The localizations of cannabinoid receptors also are consistent with important roles in reward, reinforcement, and addiction. CB2 receptors are expressed in dopamine neurons of the midbrain ventral tegmental area , where effects on THC receptors may modulate addiction-related behaviors, such as drug reinforcement . CB1 and mu receptors are co-localized in striatal output projection neurons of the nucleus accumbens and dorsal striatum, which modulate reward and habit formation, respectively .

Inhibition Of Neurotransmitter Release

The presynaptic localization of CB1 receptors suggests a role for cannabinoids in modulating the release of neurotransmitters from axon terminals, and this has been confirmed by a substantial body of experimental data. Early reports showed that THC inhibited acetylcholine release from electrically stimulated guinea pig ileum. Similar inhibitory effects of THC and other cannabinoids on the release of a variety of neurotransmitters from CNS neurons have been observed in many subsequent studies . The neurotransmitters involved include lglutamate, GABA, noradrenaline, dopamine, 5HT and acetylcholine. The brain regions most often studied in vitro, usually in tissue slice preparations, have been cerebellum, hippocampus or neocortex. Neurotransmitter release has been studied directly in superfused preparations, and indirectly by measuring postsynaptic currents. Although most of these studies involved rat or mouse brain, a few studies have shown similar results using human brain tissue . Because THC is only poorly water soluble, the more soluble synthetic CB1 receptor agonists WIN552123, HU210 or CP552940 were used in these in vitro studies. The specificity of the cannabinoid effects were confirmed by demonstrating that the inhibitory effects of the agonists were completely blocked by the CB1selective antagonist rimonabant.

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Acute Effects Of Marijuana On Psychomotor Skills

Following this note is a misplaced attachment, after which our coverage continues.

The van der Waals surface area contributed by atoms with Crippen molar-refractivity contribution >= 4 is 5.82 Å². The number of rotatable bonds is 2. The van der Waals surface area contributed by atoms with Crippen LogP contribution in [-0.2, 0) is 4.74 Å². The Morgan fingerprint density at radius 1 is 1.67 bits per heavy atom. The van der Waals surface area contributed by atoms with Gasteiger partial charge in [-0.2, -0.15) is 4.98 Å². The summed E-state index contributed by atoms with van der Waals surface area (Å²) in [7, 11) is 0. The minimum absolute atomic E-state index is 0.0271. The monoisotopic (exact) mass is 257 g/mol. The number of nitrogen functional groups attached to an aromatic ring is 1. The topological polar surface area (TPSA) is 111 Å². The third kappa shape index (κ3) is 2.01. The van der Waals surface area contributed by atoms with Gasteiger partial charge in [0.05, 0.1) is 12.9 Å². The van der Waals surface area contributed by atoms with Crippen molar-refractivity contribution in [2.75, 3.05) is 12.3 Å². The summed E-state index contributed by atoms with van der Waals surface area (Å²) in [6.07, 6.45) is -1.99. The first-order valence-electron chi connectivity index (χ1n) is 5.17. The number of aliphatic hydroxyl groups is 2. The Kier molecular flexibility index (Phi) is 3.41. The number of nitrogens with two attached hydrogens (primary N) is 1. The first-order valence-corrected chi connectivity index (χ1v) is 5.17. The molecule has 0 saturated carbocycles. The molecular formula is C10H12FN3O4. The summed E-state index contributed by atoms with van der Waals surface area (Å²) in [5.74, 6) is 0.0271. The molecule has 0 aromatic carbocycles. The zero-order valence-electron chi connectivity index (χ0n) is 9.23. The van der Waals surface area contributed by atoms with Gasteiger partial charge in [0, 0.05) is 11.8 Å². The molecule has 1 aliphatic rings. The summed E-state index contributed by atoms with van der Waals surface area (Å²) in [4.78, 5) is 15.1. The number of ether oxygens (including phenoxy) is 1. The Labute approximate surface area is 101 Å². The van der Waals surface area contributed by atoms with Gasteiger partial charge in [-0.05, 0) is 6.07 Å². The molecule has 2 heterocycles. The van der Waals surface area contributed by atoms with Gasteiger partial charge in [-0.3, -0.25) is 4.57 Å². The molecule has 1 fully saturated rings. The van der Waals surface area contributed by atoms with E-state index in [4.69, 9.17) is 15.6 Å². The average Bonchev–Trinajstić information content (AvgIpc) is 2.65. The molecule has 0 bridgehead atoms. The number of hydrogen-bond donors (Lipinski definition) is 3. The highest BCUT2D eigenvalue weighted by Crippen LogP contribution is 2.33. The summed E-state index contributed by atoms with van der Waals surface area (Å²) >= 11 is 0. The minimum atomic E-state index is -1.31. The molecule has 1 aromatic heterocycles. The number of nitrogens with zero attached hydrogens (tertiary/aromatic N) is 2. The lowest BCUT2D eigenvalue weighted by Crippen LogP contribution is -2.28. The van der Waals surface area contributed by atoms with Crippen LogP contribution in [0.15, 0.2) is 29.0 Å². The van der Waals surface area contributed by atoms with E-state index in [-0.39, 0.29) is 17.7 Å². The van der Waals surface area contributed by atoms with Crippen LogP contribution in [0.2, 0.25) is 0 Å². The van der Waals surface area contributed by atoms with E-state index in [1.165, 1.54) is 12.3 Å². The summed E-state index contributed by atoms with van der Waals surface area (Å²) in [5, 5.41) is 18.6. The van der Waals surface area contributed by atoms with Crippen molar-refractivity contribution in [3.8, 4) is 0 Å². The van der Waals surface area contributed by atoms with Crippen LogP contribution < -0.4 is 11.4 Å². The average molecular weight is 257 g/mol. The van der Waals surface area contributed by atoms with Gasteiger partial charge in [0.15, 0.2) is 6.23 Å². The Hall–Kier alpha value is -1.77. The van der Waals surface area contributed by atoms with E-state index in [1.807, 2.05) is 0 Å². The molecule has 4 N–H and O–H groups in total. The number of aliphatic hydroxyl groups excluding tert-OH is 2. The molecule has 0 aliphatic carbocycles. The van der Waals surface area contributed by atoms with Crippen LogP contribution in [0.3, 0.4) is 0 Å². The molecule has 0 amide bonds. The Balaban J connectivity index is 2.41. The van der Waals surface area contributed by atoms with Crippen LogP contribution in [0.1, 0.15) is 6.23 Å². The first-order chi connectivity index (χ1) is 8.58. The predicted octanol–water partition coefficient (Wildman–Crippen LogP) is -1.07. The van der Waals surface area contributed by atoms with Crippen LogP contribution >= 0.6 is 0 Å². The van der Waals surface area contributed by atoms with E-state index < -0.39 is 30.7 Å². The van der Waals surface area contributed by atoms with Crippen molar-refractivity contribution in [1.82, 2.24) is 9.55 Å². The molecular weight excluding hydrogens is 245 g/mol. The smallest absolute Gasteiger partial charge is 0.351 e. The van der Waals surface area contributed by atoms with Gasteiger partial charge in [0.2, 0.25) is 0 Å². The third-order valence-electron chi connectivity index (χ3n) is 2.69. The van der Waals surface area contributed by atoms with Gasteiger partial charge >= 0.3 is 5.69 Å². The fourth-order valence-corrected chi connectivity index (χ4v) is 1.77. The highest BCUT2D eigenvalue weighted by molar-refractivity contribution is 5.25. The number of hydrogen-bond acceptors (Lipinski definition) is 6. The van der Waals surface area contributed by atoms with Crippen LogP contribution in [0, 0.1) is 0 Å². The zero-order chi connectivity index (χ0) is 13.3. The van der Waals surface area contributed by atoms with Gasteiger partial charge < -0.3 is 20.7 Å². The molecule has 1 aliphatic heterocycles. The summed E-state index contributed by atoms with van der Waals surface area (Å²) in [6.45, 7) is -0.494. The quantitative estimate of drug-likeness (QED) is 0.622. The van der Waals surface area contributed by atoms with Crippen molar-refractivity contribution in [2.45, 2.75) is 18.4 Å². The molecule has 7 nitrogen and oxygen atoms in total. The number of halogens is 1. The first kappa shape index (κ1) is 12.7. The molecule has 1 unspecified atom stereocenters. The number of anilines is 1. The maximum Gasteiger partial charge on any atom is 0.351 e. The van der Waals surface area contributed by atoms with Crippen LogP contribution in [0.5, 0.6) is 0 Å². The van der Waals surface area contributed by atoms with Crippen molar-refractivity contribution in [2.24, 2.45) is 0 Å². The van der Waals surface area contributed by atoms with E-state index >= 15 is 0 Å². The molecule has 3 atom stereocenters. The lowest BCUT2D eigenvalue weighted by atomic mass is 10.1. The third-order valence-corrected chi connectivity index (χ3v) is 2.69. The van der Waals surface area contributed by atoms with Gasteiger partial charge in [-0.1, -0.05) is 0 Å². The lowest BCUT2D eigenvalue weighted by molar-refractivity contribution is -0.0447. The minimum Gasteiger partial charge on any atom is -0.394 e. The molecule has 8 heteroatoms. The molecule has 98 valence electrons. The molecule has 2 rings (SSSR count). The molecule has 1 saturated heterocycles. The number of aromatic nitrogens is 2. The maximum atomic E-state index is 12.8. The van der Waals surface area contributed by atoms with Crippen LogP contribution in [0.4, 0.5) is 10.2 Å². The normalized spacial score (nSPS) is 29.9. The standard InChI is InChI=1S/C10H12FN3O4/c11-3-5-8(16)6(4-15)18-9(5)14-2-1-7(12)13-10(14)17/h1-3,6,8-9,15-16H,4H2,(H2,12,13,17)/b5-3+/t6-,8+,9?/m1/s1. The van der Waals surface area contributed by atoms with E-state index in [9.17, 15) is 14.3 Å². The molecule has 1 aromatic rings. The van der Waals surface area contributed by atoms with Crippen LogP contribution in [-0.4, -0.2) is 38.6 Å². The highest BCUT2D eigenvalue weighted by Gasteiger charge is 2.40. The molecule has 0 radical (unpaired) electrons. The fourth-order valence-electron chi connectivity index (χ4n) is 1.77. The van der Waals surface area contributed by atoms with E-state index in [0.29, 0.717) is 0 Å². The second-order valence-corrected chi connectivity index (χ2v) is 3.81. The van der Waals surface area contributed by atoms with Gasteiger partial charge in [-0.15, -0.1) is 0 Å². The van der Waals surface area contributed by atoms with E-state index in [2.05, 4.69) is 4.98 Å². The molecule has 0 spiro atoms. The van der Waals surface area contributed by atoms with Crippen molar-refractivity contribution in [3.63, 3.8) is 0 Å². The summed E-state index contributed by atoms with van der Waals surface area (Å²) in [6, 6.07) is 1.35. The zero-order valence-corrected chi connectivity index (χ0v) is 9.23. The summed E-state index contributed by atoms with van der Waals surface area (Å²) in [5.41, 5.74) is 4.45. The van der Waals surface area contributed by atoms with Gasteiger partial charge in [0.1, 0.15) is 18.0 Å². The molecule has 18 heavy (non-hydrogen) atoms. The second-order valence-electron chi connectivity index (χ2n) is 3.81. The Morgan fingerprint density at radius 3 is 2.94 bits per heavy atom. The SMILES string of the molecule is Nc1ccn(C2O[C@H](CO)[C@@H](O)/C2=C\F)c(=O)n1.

Since cannabinoid receptors are abundant in the basal ganglia and cerebellum , and these parts are associated with psychomotor skills, its no coincidence that the use of marijuana has an immediate effect on your psychomotor skills.

Most studies that looked at the effects of marijuana on psychomotor skills found that especially THC has the potential to impair psychomotor function .

Most of the studies that looked at the acute effects of marijuana on psychomotor skills found that:

  • The more THC is in your system, the worse the impairment, and
  • The less frequent you use marijuana, the worse the impairment .

In a meta-analysis of 150 experimental studies that looked at the effects of marijuana on physical activity, researchers found that smoking marijuana acutely impaired the following physical performance areas :

  • Tracking

How does this information apply to your marijuana use?

Its clear that marijuana can severely influence your psychomotor skills and reaction time.

NEVER drive while under the influence of marijuana. Especially the first few hours after smoking/vaping it your psychomotor skills, attention, and reaction time can be severely impaired.

Besides driving, just avoid any type of physical activity in which its possible to hurt yourself or others and which needs a high level of attention, reaction time and/or a high degree of psychomotor skills.

Physical Changes In The Brain Caused By Long


The physical changes in the brain refer to brain volume and the increase/decrease of specific types of brain substances like gray matter and neurons.

Heavy and chronic use of any psychoactive substance has the potential to change your brain volume and brain chemistry in a significant way.

But is there any evidence for marijuana?

Currently, theres one brain part where researchers found that heavy and frequent marijuana use can lead to a significant reduction in the volume of gray matter:

  • The hippocampus.

This finding is based on the largest systematic review study, which scrutinized the results of 14 studies that looked into structural brain alterations caused by marijuana .

The hippocampus is mainly associated with short-term memory, long-term memory, and spatial navigation. This means that heavy and frequent marijuana use can negatively influence all of these brain functions.

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Probable Mechanism Associated With Cannabis

It is evident from various studies that, consumption of cannabinoids through inhalation and combustion, is associated with the occurrence of cerebral infarcts . Natural cannabis and synthetic cannabinoids may act as possible trigger for reversible intracranial vasoconstriction which along with severely reduced cerebral blood flow could be a major prodromal factor to neuronal death by ischemia .